For this first time electronic (digital) caller user, I didn’t quite know what to expect when the FOXPRO Inferno turned up on my desk from Outdoor Sporting Agencies.
First impressions were good — an easy setup had it working in minutes.
The caller is powered by four AA batteries (not included) and the remote uses three AA batteries (also not included), allowing easy replacement in the field, unlike some requiring recharging.
But if rechargeable is your thing, standard AA batteries can be replaced with Ni-MH or Lithium AA batteries. Standard alkaline AA batteries should last 3–7 hours (depending on volume).
The FOXPRO came loaded with 75 stock sounds, including 10 rabbit distress and seven rodent calls. I found the rabbit and field mouse distress calls fantastic for foxes here in Australia. The caller is US made so you also get coyote, fox, bobcat, rabbit, birds, rodents, domestic, deer, raccoon, mountain lion, bear and crow.
Many could be used here — and not just for foxes.
The caller has the ability to store 200 calls and you can download another 100 free from their website, where a quick look reveals a huge list, including 28 waterfowl sounds (the blue-winged teal and Mallard got my attention) that could be used here.
Controlled by a handheld remote (with large backlit LCD display) that is easy to use and read (I didn’t even need my reading glasses) with all functions run from it, including sounds and volume, it also has the ability to store your most used calls in the favourite’s menu. Programs can be set up via the P1 and P2 buttons and you can set it up for different users via the USER button.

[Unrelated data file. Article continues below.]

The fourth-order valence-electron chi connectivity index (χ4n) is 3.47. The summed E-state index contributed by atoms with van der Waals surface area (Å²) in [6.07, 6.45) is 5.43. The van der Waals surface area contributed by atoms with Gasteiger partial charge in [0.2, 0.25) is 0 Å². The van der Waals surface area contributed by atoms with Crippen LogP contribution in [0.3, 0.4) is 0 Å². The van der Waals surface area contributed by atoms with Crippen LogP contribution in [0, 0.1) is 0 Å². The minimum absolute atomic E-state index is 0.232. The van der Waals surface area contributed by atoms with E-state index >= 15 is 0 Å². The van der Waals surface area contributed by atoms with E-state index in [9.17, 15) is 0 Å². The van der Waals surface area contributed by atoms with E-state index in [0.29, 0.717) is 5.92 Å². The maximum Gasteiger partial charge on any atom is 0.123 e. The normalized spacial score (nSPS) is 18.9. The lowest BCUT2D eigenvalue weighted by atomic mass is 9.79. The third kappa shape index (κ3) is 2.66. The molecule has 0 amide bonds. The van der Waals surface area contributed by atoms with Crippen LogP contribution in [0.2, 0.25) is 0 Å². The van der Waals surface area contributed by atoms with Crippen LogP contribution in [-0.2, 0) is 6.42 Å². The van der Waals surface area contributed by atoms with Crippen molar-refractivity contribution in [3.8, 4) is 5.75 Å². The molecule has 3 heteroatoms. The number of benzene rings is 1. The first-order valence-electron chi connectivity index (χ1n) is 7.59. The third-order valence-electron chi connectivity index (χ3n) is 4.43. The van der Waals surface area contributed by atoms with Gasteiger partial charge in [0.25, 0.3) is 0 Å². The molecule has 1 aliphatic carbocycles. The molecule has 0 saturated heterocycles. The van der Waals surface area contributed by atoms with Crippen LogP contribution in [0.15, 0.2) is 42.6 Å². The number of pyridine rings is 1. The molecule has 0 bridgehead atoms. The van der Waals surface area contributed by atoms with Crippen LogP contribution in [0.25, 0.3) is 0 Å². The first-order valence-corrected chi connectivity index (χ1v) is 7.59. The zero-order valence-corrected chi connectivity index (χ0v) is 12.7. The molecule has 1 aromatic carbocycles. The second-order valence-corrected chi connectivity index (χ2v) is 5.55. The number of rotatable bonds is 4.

Another interesting feature is FOXBANG, designed to automatically switch the sound on the caller to when your firearm is discharged. The remote detects high sound pressure levels, such as a gunshot muzzle blast and then can switch the sound. For example, once you shoot at a fox you may want to switch the caller immediately to a fox distress call (or any other distress call) at high volume.
I was extremely impressed by the range, quality and volume of the calls. After playing with the FOXPRO in the office I couldn’t wait to get it out into the field.
It was a Friday afternoon in mid-January with the magazine deadline just days away and a trip to Phillip Island for Westernport Field & Game’s annual two-day shoot planned for the next morning.
We had just a few hours to get into position, set up the caller, take photos, try a shoot and kill a fox — this was going to be the ultimate test.
Arriving about 6 pm a quick chat with the property manager revealed a fox just seen a few hundred metres from his house, a great place to test the FOXPRO and giving us about two hours to get the job done.
I had the trusty 22/250, while my son Jack had our ever-reliable 12 g shotgun loaded with BBs. Anything inside 50 m would be taken with the shotgun, anything further out would be dispatched with the 22/250.
After setting up the caller we tried a variety of rabbit distress calls at various volumes for 30 minutes and got several kangaroos but no fox.
Changing tactics to rodent calls, first up was the ‘#054 Field Mouse Distress’, the one that sounded great in the office.
Starting at a low volume and slowly increasing it every five minutes or so (there is a timer on the remote, another handy feature), we soon saw movement across the creek.
While this was a young fox, he was downwind and knew something was not quite right and was not willing to come closer. At 200 m he was in 22/250 range but we wanted him in shotgun range.
Eventually his curiosity got the better of him, although at 100 m he got spooked, so I moved behind the 22/250 beside me on the bi-pod, got the crosshairs on his chest and it was “lights out” for Mr Fox.